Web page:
In my experience, not many.
As much as we want to get better in schools, we don’t really want to get different. We don’t want to grapple with the big, hairy, existential questions that this moment demands. We don’t readily want to admit that there is a huge gap between what we know and believe about how people learn and what we actually do in classrooms and school buildings. Instead, we’d rather pursue the easier tweaks that the How? question often leads us to.
Over the years, in my conversations around change with educators at all levels, far and away more questions they ask start with “How do we…?” than anything else. Just a couple of weeks ago in a day long workshop outside of Chicago with about 50 school leaders, 40+ of them responded with a “how?” question when I prompted them to write “‘The one burning question about education and schools that most keeps you up at night.” I had four What? questions, two When?, and one “Are we…?”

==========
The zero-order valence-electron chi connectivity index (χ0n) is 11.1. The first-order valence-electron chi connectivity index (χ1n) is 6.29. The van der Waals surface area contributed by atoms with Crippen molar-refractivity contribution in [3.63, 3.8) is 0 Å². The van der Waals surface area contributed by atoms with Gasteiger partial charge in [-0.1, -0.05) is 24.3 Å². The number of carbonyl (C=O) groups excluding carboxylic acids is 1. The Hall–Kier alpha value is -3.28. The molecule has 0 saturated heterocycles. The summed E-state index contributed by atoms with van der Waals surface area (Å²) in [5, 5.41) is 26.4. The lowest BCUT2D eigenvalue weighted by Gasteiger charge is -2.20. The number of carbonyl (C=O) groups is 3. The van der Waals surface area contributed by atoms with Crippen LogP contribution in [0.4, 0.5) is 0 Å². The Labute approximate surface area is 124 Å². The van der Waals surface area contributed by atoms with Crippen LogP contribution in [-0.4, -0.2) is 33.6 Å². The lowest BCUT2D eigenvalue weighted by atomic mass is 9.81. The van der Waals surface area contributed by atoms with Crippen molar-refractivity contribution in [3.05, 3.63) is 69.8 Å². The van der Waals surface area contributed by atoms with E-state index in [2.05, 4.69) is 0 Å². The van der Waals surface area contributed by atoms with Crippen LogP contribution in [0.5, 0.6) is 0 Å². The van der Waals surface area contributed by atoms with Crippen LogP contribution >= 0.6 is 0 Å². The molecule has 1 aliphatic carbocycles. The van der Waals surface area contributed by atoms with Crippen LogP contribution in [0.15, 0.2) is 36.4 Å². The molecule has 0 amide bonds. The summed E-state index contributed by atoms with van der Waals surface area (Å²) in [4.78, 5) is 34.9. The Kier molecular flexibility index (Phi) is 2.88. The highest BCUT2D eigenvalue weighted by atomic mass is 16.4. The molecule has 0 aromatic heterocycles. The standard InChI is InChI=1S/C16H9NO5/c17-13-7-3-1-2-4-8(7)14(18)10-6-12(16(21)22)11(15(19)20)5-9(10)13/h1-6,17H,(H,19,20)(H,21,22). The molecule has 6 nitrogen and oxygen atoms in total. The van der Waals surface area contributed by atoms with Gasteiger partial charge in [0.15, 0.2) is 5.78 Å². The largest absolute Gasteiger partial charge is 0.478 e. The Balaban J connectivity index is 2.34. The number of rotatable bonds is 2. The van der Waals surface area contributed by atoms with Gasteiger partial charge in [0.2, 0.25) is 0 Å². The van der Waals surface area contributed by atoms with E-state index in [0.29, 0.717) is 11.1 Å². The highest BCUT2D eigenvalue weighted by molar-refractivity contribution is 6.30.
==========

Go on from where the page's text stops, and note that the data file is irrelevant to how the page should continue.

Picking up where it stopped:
Not one Why?
According to Block, that’s a problem.
How? is most urgent whenever we look for a change, whenever we pursue a dream, a vision, or determine that the future needs to be different from the past. By invoking a How? question, we define the debate about the changes we have in mind and thereby create a set of boundaries on how we approach the task. This, in turn, influences how we approach the future and determines the kind of institutions we create and inhabit (15).